The return of Pokemon – into your stadium?



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Pokemon Go

The University of Nebraska-Lincoln in the United States opened its football stadium this Thursday (July 14, 2016) for Pokemon GO players who wanted to capture animated monsters at the venerated field.

After a long line that snaked for hundreds of feet, players of the game swarmed the stadium, seeking out new creatures. Half an hour into the opening of Memorial Stadium to Pokemon GO fans, over 1,600 people thronged into the stadium in their quest to catch ‘em all. By the time the gates closed in two hours, attendance topped over 3,700.

While a handful of Husker football and basketball players participated and interacted with the public on the field, Kenny Bell, a UNL graduate and wide receiver with the NFL’s Tampa Bay Buccaneers, watched from a corner of north stadium.

 
Great addition to stadium events

“This is such a great opportunity to let people into the stadium to experience this game,” said Bell, who is working out on campus in the NFL’s off season. “I don’t play the game myself. But, this was a great decision by the university. It seems so much better than having people jumping the fence trying to get inside.”

The move to open the stadium is seen as a welcome sign considering the smartphone game has sparked a frenzy of players wandering around US cities hunting for “pocket monsters” to fight. There are reports that the game has prompted players to wander into their neighbors’ gardens in search of digital monsters, with warnings of trespassing.

It also provides stadiums around the world to add another event to their list, particularly in places where Pokemon GO is popular.

“Pokemon GO essentially breaks down the wall between technology and real-world experience, so as brands drive people into new locations, there’s a real opportunity for them to do more ambient marketing that isn’t exclusively digital”, said Jamie Gallo, president at Wunderman New York, in Adweek.

 
Launched in Germany

The smartphone game was officially rolled out in Germany on July 13. The makers of Pokemon GO, which is partly owned by Nintendo, announced on Twitter that the game was available in Europe’s biggest economy.

Until now, Niantic’s mobile phenomenon has only been available in the United States, Australia, and New Zealand, but millions of users have already downloaded it either by getting the APK on Android or by switching to the US store on iOS.

Android and iOS users in Germany can now download Pokemon GO from the app stores the easy way, without having to turn to all kinds of tricks to get it.

Pokemon GO players hunt for the cartoon creatures at “pokestops” and “gyms,” which are set in real-world locations. The app uses the smartphone’s camera to overlay the action on the real-world environment.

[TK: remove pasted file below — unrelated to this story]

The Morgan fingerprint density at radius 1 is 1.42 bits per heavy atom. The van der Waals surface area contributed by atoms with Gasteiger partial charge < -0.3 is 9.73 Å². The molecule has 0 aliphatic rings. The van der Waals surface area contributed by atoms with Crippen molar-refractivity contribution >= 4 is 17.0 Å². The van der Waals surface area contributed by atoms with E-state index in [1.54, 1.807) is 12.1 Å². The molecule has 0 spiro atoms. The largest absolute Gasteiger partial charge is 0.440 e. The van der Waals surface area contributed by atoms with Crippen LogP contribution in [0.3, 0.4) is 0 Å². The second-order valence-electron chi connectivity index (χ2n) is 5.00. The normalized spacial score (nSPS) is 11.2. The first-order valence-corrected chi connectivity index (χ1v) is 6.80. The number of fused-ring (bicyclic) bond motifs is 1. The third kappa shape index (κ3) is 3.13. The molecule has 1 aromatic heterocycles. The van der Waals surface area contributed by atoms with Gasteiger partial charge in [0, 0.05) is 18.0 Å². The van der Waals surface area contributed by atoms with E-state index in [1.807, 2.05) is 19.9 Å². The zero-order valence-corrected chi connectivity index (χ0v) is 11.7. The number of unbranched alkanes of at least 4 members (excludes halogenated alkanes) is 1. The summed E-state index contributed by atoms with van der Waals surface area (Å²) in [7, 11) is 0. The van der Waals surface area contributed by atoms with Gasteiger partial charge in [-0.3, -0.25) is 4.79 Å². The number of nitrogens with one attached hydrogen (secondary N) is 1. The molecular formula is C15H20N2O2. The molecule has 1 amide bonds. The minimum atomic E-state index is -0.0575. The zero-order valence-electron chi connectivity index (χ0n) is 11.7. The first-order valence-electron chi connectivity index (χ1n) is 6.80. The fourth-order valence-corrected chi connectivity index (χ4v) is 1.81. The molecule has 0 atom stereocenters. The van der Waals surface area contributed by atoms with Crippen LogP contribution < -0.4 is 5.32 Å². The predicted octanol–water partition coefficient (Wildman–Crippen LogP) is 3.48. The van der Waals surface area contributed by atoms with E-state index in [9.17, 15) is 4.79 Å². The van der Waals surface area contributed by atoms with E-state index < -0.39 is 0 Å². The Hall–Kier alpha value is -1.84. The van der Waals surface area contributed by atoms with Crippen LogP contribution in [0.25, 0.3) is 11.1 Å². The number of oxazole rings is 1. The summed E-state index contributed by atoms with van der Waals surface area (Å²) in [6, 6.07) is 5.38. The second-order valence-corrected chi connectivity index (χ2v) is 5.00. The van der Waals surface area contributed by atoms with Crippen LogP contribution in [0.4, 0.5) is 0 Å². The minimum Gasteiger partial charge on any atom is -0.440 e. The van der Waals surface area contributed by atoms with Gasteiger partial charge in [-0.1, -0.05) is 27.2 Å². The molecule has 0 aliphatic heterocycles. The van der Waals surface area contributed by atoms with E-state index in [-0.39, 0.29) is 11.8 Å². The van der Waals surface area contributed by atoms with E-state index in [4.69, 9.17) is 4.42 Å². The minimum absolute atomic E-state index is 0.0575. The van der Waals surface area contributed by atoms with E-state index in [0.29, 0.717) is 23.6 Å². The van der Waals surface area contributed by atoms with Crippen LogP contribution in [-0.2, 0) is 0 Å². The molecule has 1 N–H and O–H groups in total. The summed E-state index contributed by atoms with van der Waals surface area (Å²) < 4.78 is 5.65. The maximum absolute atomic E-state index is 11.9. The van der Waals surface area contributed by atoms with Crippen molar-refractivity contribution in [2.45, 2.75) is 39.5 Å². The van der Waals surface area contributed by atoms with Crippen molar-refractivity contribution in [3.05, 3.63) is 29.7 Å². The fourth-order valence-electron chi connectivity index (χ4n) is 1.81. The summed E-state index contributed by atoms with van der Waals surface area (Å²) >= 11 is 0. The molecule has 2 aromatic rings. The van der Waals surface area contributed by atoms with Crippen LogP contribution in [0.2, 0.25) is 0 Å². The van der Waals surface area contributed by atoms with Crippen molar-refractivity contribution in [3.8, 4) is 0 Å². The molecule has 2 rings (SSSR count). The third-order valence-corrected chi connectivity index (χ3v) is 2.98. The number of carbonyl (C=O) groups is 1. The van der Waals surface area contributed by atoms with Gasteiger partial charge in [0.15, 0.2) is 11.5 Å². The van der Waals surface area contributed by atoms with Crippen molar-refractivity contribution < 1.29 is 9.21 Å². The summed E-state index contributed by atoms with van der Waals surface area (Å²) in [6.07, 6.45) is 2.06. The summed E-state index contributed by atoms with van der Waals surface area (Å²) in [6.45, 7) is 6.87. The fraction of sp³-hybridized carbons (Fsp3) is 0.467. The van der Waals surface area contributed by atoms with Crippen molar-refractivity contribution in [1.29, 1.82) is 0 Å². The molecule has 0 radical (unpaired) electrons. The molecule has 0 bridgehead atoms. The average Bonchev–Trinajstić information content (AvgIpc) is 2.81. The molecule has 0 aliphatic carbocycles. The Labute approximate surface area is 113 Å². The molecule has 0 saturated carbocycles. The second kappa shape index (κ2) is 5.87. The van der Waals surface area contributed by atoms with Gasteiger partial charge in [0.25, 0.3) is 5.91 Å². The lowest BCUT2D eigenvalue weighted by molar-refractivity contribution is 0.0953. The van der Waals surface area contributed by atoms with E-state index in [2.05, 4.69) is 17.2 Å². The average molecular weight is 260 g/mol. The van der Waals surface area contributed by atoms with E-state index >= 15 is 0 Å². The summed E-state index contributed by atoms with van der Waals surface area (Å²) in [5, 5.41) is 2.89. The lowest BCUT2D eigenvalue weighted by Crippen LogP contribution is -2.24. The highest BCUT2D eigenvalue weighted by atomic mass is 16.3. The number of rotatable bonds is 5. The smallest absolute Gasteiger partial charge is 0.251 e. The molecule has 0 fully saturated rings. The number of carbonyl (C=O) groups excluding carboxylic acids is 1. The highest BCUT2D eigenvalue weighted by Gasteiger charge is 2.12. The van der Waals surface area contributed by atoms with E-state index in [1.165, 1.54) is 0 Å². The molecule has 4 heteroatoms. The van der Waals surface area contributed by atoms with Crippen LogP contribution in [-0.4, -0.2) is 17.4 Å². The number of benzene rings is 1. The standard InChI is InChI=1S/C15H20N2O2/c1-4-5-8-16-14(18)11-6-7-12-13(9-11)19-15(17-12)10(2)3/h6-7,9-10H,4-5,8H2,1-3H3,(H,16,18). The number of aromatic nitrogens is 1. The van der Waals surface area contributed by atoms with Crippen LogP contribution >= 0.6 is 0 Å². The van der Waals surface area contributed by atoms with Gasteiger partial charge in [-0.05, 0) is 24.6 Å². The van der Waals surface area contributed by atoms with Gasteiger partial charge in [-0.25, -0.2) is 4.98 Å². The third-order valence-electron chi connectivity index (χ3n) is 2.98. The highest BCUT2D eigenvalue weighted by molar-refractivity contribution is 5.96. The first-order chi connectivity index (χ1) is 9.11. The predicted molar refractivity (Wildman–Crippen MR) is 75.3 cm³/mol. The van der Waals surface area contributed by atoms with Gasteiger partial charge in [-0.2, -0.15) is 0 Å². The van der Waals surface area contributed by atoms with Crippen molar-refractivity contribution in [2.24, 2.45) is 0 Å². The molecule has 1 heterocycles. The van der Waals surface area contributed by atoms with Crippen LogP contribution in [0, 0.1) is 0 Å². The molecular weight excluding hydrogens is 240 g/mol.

After trying out the augmented reality-based, active real-world gaming concept for four days, BILD reporter Martin Eisenlauer concluded: “For four days I plan my life around Pokemon GO. I am constantly on the hunt for rare monsters, take detours to more theaters with Pokestops and spitzle on the phone screen passing by. For the best in the game is to meet other coaches. Man talks about his Pokemon, swap stories about where they found something and what experiences they had in the arenas. Alone for that I like to run as Smokemon (Smarphone+Pokemon) through the area.”

 
Cashing in on the craze

Pokemon GO has proven to be incredibly popular right out of the gate. Since it seems like you can’t throw a stone without hitting three or four Pokemon GO players, it’s safe to say the game has turned out to be quite popular.

New estimates from SuperData Research suggest Pokemon GO has already raked in earning more than $14 million in its first week alone. Now restaurants, retailers and other companies are looking for ways to cash in on the craze generated by the game.

Niantic chief executive John Hanke recently told Financial times that “sponsored locations” are set to come to the app soon.

The game currently makes money by charging users for virtual goods, such as power-ups, but Hanke said that “there is a second component to our business model at Niantic, which is this concept of sponsored locations,” where companies “pay us to be locations within the virtual game board — the premise being that is an inducement that drives foot traffic.”

Advertisers would be charged on a “cost per visit” basis, like the “cost per click” system used by Google, out of which Niantic was spun a year ago. Pokemon GO has shot to the top of download charts since it debuted, with Nintendo working to boost server capacity to introduce the location-based smartphone game in markets beyond the US, Australia, New Zealand and the United Kingdom.

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